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Automatic TRANSCRIPT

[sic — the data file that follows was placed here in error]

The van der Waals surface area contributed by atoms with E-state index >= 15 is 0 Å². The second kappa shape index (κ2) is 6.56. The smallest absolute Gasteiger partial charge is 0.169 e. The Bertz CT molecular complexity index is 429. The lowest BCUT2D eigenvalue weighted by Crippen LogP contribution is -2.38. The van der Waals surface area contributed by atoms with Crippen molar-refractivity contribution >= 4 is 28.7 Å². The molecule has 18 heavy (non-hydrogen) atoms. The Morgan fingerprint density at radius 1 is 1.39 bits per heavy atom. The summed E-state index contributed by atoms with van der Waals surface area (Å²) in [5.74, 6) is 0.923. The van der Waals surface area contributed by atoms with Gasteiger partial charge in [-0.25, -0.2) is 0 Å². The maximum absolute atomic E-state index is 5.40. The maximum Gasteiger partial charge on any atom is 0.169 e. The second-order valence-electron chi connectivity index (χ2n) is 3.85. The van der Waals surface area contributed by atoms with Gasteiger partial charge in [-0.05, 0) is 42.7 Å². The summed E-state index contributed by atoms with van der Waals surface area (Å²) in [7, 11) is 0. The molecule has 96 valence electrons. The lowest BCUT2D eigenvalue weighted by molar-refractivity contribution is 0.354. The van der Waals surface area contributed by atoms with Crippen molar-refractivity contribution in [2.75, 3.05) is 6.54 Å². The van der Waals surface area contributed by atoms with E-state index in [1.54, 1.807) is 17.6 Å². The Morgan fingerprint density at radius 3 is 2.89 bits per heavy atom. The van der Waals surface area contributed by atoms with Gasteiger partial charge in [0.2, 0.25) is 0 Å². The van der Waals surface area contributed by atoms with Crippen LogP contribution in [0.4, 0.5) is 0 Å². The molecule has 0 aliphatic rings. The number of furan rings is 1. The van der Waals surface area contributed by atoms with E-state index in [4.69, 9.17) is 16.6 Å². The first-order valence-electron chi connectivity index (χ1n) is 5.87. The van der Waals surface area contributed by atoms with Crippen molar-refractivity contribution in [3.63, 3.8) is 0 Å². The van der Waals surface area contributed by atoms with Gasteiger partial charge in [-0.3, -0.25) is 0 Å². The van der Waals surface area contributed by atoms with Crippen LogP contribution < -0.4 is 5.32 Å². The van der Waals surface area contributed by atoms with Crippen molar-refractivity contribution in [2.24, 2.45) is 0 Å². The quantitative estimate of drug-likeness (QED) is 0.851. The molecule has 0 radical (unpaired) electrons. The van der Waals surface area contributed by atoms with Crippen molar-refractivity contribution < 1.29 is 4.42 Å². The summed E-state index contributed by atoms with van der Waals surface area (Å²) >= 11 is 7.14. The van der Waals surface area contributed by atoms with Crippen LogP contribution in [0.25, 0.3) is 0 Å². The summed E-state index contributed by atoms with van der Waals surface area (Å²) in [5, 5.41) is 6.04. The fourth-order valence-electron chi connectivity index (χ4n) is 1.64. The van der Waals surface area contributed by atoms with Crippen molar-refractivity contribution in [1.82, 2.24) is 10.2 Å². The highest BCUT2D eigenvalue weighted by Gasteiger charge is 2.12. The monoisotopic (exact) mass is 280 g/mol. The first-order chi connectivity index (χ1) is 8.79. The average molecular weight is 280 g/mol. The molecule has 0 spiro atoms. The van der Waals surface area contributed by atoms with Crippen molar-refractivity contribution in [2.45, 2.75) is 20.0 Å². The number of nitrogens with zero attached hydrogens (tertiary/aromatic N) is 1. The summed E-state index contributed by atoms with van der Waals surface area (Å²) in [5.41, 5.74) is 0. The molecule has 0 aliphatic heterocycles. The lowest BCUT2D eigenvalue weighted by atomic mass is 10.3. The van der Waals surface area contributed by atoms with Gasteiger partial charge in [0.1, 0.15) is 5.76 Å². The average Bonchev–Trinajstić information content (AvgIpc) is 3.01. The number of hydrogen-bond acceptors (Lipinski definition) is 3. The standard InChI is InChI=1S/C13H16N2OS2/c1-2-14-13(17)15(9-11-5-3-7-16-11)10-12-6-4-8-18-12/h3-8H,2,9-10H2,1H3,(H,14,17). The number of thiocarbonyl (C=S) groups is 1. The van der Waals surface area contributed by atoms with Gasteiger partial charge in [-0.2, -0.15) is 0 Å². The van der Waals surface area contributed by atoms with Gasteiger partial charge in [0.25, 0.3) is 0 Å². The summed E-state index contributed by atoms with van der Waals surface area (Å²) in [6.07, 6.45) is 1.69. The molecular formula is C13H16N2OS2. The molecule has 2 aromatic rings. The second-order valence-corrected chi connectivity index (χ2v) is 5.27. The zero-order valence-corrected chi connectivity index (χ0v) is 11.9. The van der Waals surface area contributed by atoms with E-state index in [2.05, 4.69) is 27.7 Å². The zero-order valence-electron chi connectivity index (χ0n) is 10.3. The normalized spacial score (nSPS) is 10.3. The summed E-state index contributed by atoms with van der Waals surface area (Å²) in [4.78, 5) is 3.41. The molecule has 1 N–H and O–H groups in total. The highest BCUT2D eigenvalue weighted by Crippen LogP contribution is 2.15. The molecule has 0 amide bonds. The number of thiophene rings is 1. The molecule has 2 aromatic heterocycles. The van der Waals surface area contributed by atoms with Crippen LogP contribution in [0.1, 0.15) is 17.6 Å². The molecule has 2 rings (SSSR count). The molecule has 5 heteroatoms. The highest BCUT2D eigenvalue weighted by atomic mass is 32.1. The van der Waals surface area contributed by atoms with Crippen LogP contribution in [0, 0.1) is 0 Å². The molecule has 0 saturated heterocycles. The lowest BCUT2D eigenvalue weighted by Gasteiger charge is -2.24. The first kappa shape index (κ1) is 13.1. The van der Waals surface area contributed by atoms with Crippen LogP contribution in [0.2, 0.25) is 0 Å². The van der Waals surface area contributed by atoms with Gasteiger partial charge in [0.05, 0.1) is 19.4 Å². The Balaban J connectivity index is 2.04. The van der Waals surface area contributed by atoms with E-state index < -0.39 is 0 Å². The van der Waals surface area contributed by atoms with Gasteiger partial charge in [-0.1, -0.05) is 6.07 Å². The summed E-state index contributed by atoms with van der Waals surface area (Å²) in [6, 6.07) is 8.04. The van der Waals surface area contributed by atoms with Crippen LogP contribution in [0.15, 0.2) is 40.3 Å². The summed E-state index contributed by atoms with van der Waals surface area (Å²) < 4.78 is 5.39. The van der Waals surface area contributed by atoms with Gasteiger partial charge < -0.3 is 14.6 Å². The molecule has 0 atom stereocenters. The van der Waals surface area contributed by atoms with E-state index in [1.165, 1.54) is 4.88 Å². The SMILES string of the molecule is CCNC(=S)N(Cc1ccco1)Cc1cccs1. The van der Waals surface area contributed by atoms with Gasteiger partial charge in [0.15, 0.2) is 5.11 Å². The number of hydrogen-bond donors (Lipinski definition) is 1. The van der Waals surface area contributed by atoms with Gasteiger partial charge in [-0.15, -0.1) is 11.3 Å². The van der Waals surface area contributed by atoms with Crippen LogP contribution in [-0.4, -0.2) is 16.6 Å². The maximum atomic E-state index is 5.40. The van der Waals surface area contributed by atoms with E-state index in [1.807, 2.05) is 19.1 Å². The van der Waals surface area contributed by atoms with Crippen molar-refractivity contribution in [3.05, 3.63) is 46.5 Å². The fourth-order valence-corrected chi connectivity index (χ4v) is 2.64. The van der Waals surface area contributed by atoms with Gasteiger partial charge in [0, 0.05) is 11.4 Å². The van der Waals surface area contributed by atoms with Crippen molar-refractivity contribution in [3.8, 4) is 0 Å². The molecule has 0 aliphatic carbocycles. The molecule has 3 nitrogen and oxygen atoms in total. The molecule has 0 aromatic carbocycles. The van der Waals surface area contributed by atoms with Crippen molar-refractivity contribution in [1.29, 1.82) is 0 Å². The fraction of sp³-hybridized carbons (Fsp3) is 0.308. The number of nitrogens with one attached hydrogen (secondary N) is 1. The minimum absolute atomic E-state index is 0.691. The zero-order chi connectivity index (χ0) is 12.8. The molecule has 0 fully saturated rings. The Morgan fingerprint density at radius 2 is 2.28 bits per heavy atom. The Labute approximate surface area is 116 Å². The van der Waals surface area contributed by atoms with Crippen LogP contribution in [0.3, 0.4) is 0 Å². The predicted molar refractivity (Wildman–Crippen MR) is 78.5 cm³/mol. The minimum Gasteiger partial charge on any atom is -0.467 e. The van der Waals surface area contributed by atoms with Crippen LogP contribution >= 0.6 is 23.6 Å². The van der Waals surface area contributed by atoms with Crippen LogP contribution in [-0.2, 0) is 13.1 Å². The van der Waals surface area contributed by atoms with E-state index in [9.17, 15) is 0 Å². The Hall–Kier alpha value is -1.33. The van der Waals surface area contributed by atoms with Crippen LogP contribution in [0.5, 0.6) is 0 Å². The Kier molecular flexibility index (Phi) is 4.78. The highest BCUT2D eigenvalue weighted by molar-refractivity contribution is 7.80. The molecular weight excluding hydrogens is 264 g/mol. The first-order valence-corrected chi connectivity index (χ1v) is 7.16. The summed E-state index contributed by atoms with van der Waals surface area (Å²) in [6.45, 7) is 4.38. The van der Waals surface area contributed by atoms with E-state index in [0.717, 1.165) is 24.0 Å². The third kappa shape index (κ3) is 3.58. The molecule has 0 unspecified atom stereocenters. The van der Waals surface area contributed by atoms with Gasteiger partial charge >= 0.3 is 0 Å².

We're talking about iridium as show. What does this element tell us about dinosaurs? and how they went extinct. We're going to go back. Tens of millions of years ago to start. Yeah well we start and say like nineteen eighty. That's what I said Richard. I said one thousand nine hundred nineteen eighty okay. Well that's actually. When an academic paper gets published by a group led by a father and son team from the a University of California at Berkeley Louis Alvarez the father of physicist and by the way Nobel Prize winner and his son Walter Alvarez? WHO's a geologist and they? We're interested in a specific period of time. In Earth's history it was a transition between two geologic periods the Cretaceous period and the Paleocene good ones too good period. Yeah so dinosaurs still roamed the earth during the Cretaceous period. But after that you don't find any of these dino bones except in our current dinosaurs birds. You're you know what I mean. I I do know what you mean. Yeah thinking of dinosaurs. Birds Birds Dinosaurs. Same thing it's sad. It's true so at any rate but the Alvarez's weren't actually trying to answer that big. Why did the dinosaurs go extinct? Mystery that point Walter and Louis Alvarez. We're trying to answer. Just one part of that riddle which is how quickly that transition between the two periods took place so walter trump off to Italy where there are rock outcrops that were laid down his sediment back at the time of that transition. Okay seems like a good idea. Why look at those rocks knocks well to get the back story? I talked to another Berkeley scientists. My name is Paul Renae. And I'm the director of the Berkeley Ju- Chronology Center any said the secret to figuring Out How fast. That transition happened involved measuring dust from outer space. That's constantly raining down on earth. Tiny amounts Louis Alvarez Walter's father her biggest physicist thought. Well you know we can determine that we can. We can make some reasonable assumptions about how much dust is coming in from from extraterrestrial sources. Okay extraterrestrial we're talking stuff from outside Earth or the atmosphere in Richard. Can I just say the fact that somebody thought thought about measuring cosmic dust to figure out the passage of time sixty million years ago is objectively awesome. It is and when you think about the dust coming from asteroids colliding with each other. It's even cooler and they were looking for particular stuff and In particular if we look at an element. That's rare on on earth but common in meteors in an element. That's rare on earth but common in asteroids Guess what we're talking about Matty I'm going to take out style and I'm GonNa say radium. Guess Excellent guests. Thank you are we. But what's the role of the dust here right well. Louis was operating unreasonable unreasonable assumption. which is that? This dust from meteors rains down on the earth. More or less constant rate. It's dust of course enriched with iridium. So I figured if they could measure is your how much iridium had built up in. This transitional layer. They would be able to tell. How long taken to accumulate? So I'm thinking sort of figuring out how much snow fell over a period of the time. If you know the rate at falls and how much is on the ground except this is tens of millions of years ago Roger Dodger tens of millions of years ago and the iridium doesn't Milton the sunlight so it sticks sticks around you can still see at sixty five or sixty six years later so so it didn't rate when they ran those calculations with the Alvarez's found was stunning. The results were so so extreme. That just just a the passage of a long time would not really explain this. It was many times greater than the amount amount of radium in this layer than expected just from this gradual accumulation so the conclusion they drew was that there had been some huge pulse of extraterrestrial Oriole's Joe Matter and the obvious conclusion that they quickly came to was that it was a large impact a large impact. We're talking to you asteroid did we are an asteroid They think the asteroid smashes into the earth destroying so much of life on earth and throwing up an enormous muscle mass of dust into the atmosphere. The dust itself caused mass extinctions but it also had iridium in it and it spread around the Earth so they realized this collision is a big one and and the conditions that resulted you know reasonably enough they thought they theorized killed off. These won't bring dinosaurs. You know what you're nobody ever thinks about that other life. I feel like it's always dinosaurs. Dinosaurs dinosaurs. I know you don't get little plastic models of marine for him. And if we're talking to you as I mentioned in this paper was published back in one thousand nine hundred eighty and back then. A catastrophic end seemed to mini scientists pretty far fetched because evolution takes place over millions of years so so a lot of scientists were expecting to see gradual changes. and and Paul Rennie says when the Alvarez has proposed this meteor theory created quite a stir in the community it did. Yeah I mean. It was originally not widely accepted but acceptance sort of came in waves and the biggest confirmation team win in the early nineties. There was the discovery of the crater on the northern coast of the Yucatan Peninsula. A study published in. Today's issue of Science magazine appears to add weight to a theory that a giant media or struck the earth. Sixty five million years ago and what is now Mexico many scientists. This is the Intro to my story that aired in NPR back in Nineteen ninety-two. Some scientists. See this as evidence that helps prove their theory that the dinosaurs were wiped out by a giant asteroid or comet but as NPR NPR science correspondent Richard Harris reports the theories baby Richard Harris Science reporter even covering this story for a bit. I have indeed actually packs into the early nineteen eighties but that no dinosaur drug please and a really big asteroid could scatter iridium dust. Globally the question was. Where's the crater that a huge asteroid like that would make take a look and listen to all that? Join Your Voice you know I know well what what can be more fun than dead dinosaurs. Really Okay So. This study found the point of impact for the giant asteroid. Yes it was a crater one hundred ten miles across called Jiffy Lube and it was created by this asteroid that had a tremendous amount of explosive power. As you can. Well imagine sure so. When these geologist tested the age of the materials from the crater it turned out to date very closely to the mass extinction by the way? Dating methods. have been recalibrated calibrated since that paper. So scientists now say that catastrophe happened. Sixty six million years ago. Not Sixty five million. What's a million years among friends? Yeah yeah yeah absolutely so Joe. Yeah but the point is of course the impact and the dinosaurs demise lineup perfectly and for that nineteen ninety-two story. I talked to Carl Swisher at the Institute of Human Origins which at the time was in Berkeley Berkeley Berkeley Berkeley no even much larger when we went across the street to the UC. Berkeley and told Walter Alvarez the ages we're getting I think he was quite excited because he spent What the last Ten fifteen years trying to find a crater of each throughout the World Team Alvarez for the win absolutely yes for the most part. There's a lot of evidence but there will always be some skeptics in the scientific community. And you know it's also important maybe to mention that at the same time about the same time there was a whole lot of volcanic activity we also on the earth. So there's always people thinking one two punch. Maybe you're saying definitely came. But was it the absolute Khuda Gra for all these dinosaurs. That's still that's still debated. Yeah astroid touch volcanoes low bit of mix maybe so okay Richard Radium helped us figure out our dinosaur extinction mystery. You mentioned earlier that it could also help us potentially prevent the next global catastrophe. We're not talking another asteroid here. No we have Bruce Willis For Asteroids if you remember the action movie Armageddon No no no actually. We're talking about climate change climate change. How does a radium help? Well what we really need to do to. Combat climate change is to have clean fuel. That's cheaper than fossil fuels. If we could get such a thing in other words would quickly switch to the cheaper fuel and we'd stop dumping all that carbon dioxide said in the atmosphere. I don't know about quickly but sure. That's the dream. Richard Yeah Fair enough. So what's the link between clean fuels radium. Well we really liked to capture energy. She from sunlight and turn that into liquid fuels now. Plants figured this out long before the dinosaurs were even around. Tho- sent this says that's right and the first step in this process is to split a water molecule. And the problem is this is not so easy to do in the lab what chemist need is a catalyst so the chemicals that that speed up chemical reactions out there getting stuff done. You got it and I'm guessing you can see where I'm going with this. A radium is a good catalyst. It is a great catalyst for this purpose and imagine turning sunlight into hydrogen fuel or liquid fuel. You could put into an airplane. Of course there's one eighty problem with the scenario. Iridium you will recall. Aw is one of the rarest elements on Earth's crust because of his scarcity's one of the most expensive metals as well. So he does complicate our Laura Research so is the Mother Nature through that us. That's Guanghui Wing. He's a chemistry professor at Boston College. And he's trying to develop an iridium catalyst to make fuel out of sunlight and he's trying to get around this issue of how little of it. We have our ideas that we wanted to utilize this catheters to his maximum. That is we wanted Khimik every atom conce and since iridium is so rare he wants to make sure every single atom in a catalyst is actually at work speeding up reactions even so oh it's probably a stretch to think about building industry around iridium right so he and his colleagues are also hoping that once they understand how iridium does this magic they can find something else that will work as a catalyst as well or nearly as well and ideally something. That's abundant on the earth. So iridium or something like it could potentially help save the day. That's